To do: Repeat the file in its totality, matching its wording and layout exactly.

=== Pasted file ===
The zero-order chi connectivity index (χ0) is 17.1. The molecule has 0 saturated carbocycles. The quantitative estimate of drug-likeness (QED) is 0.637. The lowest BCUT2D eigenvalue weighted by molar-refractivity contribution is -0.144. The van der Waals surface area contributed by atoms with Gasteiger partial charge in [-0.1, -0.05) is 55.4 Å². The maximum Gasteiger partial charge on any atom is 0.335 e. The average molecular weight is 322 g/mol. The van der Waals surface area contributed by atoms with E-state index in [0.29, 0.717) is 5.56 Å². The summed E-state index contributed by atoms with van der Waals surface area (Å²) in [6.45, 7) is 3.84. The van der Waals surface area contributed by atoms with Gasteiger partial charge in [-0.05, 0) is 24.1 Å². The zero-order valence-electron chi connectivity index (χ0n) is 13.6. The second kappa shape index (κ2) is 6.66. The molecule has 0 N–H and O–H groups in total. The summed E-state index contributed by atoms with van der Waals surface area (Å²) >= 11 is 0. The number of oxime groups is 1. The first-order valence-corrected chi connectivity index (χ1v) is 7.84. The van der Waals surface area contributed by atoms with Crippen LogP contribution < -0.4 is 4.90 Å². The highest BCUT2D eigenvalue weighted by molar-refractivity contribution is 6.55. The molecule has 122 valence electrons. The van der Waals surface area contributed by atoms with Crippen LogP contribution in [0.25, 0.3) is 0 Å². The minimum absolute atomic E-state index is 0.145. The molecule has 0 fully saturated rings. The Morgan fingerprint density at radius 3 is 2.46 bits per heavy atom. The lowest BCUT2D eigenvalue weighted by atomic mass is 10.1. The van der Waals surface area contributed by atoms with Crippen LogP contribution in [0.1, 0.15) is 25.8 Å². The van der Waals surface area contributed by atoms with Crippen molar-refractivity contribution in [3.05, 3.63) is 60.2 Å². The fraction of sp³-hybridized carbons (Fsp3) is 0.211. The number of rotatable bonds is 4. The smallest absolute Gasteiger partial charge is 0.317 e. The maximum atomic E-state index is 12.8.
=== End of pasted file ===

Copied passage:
The zero-order chi connectivity index (χ0) is 17.1. The molecule has 0 saturated carbocycles. The quantitative estimate of drug-likeness (QED) is 0.637. The lowest BCUT2D eigenvalue weighted by molar-refractivity contribution is -0.144. The van der Waals surface area contributed by atoms with Gasteiger partial charge in [-0.1, -0.05) is 55.4 Å². The maximum Gasteiger partial charge on any atom is 0.335 e. The average molecular weight is 322 g/mol. The van der Waals surface area contributed by atoms with E-state index in [0.29, 0.717) is 5.56 Å². The summed E-state index contributed by atoms with van der Waals surface area (Å²) in [6.45, 7) is 3.84. The van der Waals surface area contributed by atoms with Gasteiger partial charge in [-0.05, 0) is 24.1 Å². The zero-order valence-electron chi connectivity index (χ0n) is 13.6. The second kappa shape index (κ2) is 6.66. The molecule has 0 N–H and O–H groups in total. The summed E-state index contributed by atoms with van der Waals surface area (Å²) >= 11 is 0. The number of oxime groups is 1. The first-order valence-corrected chi connectivity index (χ1v) is 7.84. The van der Waals surface area contributed by atoms with Crippen LogP contribution < -0.4 is 4.90 Å². The highest BCUT2D eigenvalue weighted by molar-refractivity contribution is 6.55. The molecule has 122 valence electrons. The van der Waals surface area contributed by atoms with Crippen LogP contribution in [0.25, 0.3) is 0 Å². The minimum absolute atomic E-state index is 0.145. The molecule has 0 fully saturated rings. The Morgan fingerprint density at radius 3 is 2.46 bits per heavy atom. The lowest BCUT2D eigenvalue weighted by atomic mass is 10.1. The van der Waals surface area contributed by atoms with Crippen LogP contribution in [0.1, 0.15) is 25.8 Å². The van der Waals surface area contributed by atoms with Crippen molar-refractivity contribution in [3.05, 3.63) is 60.2 Å². The fraction of sp³-hybridized carbons (Fsp3) is 0.211. The number of rotatable bonds is 4. The smallest absolute Gasteiger partial charge is 0.317 e. The maximum atomic E-state index is 12.8.